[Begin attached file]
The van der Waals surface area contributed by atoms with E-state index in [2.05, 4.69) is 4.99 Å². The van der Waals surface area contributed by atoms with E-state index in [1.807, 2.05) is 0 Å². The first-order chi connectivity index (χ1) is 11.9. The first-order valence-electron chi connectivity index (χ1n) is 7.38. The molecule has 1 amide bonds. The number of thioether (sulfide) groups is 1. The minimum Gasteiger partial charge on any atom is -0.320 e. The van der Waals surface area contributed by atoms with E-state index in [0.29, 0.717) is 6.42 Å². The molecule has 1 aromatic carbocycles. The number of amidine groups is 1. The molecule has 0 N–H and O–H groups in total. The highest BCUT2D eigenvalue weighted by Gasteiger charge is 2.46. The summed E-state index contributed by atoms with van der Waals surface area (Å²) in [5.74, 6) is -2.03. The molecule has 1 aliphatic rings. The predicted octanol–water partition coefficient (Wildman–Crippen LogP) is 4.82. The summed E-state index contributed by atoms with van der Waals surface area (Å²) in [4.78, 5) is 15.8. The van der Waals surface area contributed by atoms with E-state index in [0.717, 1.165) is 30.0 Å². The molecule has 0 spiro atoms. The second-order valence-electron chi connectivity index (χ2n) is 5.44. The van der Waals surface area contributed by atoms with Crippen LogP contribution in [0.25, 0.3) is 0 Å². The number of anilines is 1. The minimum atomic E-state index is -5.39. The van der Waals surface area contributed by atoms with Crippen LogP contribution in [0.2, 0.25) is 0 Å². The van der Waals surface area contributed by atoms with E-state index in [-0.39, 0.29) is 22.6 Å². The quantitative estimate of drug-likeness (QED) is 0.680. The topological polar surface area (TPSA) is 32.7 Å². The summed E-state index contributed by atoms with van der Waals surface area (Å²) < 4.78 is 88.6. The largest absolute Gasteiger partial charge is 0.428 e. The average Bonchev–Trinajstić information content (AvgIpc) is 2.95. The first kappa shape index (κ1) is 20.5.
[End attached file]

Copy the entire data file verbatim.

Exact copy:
The van der Waals surface area contributed by atoms with E-state index in [2.05, 4.69) is 4.99 Å². The van der Waals surface area contributed by atoms with E-state index in [1.807, 2.05) is 0 Å². The first-order chi connectivity index (χ1) is 11.9. The first-order valence-electron chi connectivity index (χ1n) is 7.38. The molecule has 1 amide bonds. The number of thioether (sulfide) groups is 1. The minimum Gasteiger partial charge on any atom is -0.320 e. The van der Waals surface area contributed by atoms with E-state index in [0.29, 0.717) is 6.42 Å². The molecule has 1 aromatic carbocycles. The number of amidine groups is 1. The molecule has 0 N–H and O–H groups in total. The highest BCUT2D eigenvalue weighted by Gasteiger charge is 2.46. The summed E-state index contributed by atoms with van der Waals surface area (Å²) in [5.74, 6) is -2.03. The molecule has 1 aliphatic rings. The predicted octanol–water partition coefficient (Wildman–Crippen LogP) is 4.82. The summed E-state index contributed by atoms with van der Waals surface area (Å²) in [4.78, 5) is 15.8. The van der Waals surface area contributed by atoms with E-state index in [0.717, 1.165) is 30.0 Å². The molecule has 0 spiro atoms. The second-order valence-electron chi connectivity index (χ2n) is 5.44. The van der Waals surface area contributed by atoms with Crippen LogP contribution in [0.25, 0.3) is 0 Å². The number of anilines is 1. The minimum atomic E-state index is -5.39. The van der Waals surface area contributed by atoms with Crippen LogP contribution in [0.2, 0.25) is 0 Å². The van der Waals surface area contributed by atoms with E-state index in [-0.39, 0.29) is 22.6 Å². The quantitative estimate of drug-likeness (QED) is 0.680. The topological polar surface area (TPSA) is 32.7 Å². The summed E-state index contributed by atoms with van der Waals surface area (Å²) < 4.78 is 88.6. The largest absolute Gasteiger partial charge is 0.428 e. The average Bonchev–Trinajstić information content (AvgIpc) is 2.95. The first kappa shape index (κ1) is 20.5.